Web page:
Detroit 24/7 Game Finale Video from Community PlanIt on Vimeo.

The Detroit project was called Detroit 24/7 and was designed in collaboration with Detroit Works Project Long Term Planning. It lasted 21 days, and consisted of three weeklong missions. In that time, 1033 players registered and created over 8400 comments about their experience with city as it is now and where they think it should go in the future. After the missions ended, there was a Game Finale meeting at the Central branch of the Detroit Public Library, where over 120 people showed up to celebrate players’ accomplishments and to plan for next steps.

People in Detroit gather at Game Finale meeting at the Detroit Public Library

These numbers are impressive and encouraging.  And when you add to that the fact that 42% of players were between the ages of 14 and 17, and 74% were 35 or under, you have an impressive demographic shift in a process that is too often stereotyped as geriatric. But Community PlanIt was not only for young people. Some of the most active players were over 50 and were energized by the participation of youth. In general, the people who played the game were not your usual suspects. Many of the highest point earners have never been to a planning meeting in the past and those that typically dominate in-person planning meetings were not the highest point earners.

Unlike a traditional planning process, we consider the data collected to be community property. All the missions will remain on the site in a view-only state, and the data will be accessible in summary visualizations, like this interactive map and wordcloud. We will also make the raw, anonymized data available to organizations or individuals who want it.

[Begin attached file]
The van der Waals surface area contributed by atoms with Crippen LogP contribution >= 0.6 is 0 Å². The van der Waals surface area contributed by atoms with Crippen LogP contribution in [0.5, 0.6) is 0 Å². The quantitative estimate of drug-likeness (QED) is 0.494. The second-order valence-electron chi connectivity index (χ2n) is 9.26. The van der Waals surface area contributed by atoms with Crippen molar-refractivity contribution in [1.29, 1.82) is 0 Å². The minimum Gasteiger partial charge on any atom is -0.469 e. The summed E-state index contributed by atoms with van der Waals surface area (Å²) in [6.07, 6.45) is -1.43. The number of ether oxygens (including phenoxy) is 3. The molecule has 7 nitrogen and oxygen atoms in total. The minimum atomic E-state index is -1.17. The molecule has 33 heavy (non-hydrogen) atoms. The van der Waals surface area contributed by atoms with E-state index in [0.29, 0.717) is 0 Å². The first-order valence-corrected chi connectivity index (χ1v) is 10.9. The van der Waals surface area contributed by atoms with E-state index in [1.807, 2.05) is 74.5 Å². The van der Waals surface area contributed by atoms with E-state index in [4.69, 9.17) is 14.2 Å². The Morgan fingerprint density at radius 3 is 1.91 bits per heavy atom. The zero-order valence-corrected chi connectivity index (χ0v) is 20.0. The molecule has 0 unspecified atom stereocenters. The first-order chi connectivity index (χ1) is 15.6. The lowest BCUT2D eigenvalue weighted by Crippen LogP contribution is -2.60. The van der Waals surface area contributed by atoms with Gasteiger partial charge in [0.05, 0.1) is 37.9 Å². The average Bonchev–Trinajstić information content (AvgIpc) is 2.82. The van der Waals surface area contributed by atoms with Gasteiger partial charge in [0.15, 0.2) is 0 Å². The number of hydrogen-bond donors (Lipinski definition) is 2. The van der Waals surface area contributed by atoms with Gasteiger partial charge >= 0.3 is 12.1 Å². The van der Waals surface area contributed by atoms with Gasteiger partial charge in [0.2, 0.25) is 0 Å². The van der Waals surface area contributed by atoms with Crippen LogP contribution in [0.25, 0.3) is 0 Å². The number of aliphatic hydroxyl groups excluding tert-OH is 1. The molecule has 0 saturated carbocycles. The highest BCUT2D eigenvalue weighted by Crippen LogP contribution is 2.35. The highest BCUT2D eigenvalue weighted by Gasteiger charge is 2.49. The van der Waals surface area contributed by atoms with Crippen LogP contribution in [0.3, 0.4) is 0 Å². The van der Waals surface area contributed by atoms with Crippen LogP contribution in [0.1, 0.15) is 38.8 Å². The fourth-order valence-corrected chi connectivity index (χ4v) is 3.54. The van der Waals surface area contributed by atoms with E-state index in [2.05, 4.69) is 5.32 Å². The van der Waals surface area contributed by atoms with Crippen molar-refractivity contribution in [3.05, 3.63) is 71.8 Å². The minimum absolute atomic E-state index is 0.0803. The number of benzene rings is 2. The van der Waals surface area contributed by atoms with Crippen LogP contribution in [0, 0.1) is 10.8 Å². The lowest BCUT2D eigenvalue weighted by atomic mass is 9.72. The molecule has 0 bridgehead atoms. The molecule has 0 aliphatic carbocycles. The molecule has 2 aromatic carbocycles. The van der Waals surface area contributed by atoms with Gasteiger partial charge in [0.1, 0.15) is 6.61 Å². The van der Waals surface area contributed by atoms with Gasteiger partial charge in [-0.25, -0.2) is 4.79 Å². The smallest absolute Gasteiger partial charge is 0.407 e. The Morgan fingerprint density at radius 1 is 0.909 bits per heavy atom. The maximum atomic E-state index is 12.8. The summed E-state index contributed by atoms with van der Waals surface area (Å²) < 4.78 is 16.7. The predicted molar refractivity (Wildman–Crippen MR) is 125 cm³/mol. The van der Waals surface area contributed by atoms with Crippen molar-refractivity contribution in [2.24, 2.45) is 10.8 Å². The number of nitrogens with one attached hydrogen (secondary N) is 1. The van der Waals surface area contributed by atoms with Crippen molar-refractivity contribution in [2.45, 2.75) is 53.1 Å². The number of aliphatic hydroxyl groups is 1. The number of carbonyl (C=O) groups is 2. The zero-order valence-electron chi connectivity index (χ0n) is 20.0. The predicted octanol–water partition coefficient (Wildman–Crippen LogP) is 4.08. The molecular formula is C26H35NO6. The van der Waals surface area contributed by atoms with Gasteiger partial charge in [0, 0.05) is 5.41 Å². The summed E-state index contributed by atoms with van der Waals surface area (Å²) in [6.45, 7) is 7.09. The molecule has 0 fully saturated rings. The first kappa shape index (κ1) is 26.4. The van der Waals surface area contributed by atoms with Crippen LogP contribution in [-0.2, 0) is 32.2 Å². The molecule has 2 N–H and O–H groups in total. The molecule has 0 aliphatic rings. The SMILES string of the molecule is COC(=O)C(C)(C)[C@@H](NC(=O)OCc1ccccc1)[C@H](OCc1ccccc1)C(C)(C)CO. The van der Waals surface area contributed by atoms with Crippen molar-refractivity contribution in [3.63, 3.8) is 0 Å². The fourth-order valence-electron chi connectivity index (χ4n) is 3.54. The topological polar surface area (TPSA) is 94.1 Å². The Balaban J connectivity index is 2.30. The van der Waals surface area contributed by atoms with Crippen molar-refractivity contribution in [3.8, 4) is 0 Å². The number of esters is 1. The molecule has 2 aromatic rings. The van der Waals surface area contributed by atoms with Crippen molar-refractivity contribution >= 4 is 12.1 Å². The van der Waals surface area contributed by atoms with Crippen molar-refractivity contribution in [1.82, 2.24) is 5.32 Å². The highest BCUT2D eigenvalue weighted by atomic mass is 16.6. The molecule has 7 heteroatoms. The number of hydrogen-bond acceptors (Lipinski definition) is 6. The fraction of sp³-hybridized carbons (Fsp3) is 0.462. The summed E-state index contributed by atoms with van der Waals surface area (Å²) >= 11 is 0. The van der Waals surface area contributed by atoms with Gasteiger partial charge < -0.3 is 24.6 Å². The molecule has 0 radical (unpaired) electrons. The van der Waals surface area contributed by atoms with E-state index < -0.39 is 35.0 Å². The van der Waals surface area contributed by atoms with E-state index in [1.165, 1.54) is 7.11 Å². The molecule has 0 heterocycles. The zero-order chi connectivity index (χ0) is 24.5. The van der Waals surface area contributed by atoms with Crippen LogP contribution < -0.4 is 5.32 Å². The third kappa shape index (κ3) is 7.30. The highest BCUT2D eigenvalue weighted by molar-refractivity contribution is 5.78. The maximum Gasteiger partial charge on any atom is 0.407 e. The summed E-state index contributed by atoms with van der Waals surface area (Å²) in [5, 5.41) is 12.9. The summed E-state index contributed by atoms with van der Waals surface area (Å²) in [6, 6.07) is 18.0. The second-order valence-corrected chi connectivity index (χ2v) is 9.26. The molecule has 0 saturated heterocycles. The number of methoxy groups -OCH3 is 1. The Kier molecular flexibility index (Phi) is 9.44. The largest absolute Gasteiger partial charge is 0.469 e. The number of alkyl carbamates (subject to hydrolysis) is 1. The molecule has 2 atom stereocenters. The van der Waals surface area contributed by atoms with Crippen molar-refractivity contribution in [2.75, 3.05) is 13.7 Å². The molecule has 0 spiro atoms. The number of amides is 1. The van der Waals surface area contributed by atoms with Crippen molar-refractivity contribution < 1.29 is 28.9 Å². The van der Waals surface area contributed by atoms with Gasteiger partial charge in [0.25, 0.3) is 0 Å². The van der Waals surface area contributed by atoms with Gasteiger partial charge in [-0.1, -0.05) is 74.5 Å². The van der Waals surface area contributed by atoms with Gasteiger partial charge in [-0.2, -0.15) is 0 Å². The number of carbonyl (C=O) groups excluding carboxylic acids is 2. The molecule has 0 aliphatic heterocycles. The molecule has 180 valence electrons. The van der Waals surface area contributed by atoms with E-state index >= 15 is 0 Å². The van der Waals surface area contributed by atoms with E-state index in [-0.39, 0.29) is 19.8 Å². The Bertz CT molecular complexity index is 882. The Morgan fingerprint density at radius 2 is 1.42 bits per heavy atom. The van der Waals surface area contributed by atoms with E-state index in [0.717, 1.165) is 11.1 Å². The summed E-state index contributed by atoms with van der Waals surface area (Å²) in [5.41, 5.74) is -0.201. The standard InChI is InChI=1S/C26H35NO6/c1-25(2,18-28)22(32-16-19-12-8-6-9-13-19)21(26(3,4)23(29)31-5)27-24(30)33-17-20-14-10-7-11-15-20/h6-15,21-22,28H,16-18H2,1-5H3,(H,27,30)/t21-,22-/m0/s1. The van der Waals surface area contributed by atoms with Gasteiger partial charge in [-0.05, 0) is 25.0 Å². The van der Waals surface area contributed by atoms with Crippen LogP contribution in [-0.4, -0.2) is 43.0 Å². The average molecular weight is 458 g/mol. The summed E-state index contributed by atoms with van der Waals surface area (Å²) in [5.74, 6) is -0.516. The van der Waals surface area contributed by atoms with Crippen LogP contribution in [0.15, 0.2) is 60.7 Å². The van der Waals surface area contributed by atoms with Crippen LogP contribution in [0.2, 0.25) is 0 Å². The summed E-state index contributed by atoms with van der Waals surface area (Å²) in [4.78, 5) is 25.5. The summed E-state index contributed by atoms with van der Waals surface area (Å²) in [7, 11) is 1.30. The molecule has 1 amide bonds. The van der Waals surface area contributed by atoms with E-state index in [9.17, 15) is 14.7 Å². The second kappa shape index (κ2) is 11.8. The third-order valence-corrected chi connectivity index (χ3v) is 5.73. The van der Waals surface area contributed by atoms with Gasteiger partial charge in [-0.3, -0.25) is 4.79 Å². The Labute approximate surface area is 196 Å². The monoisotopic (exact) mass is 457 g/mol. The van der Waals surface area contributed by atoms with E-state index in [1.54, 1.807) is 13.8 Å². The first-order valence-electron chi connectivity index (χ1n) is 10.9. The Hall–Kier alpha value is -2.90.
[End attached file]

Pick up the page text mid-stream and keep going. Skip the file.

Gaming Engagement

People played Community PlanIt because they cared about the issues, not because they wanted to play a game.  We used game mechanics, such as points and mission completion, as onboarding techniques – they increased people’s initial motivation to participate in the process – however, they did not maintain that interest. Players reported that curiosity about other players’ ideas and a sense of purpose around the planning process are what ultimately kept them coming back for more.  The leaderboard was only partly successful in maintaining interest. No surprise, however. This is a common problem with leader boards – once certain players pull ahead, it becomes near impossible for the casual player to “succeed.” This typically does not discourage players, it simply encourages them to ignore the leaderboard.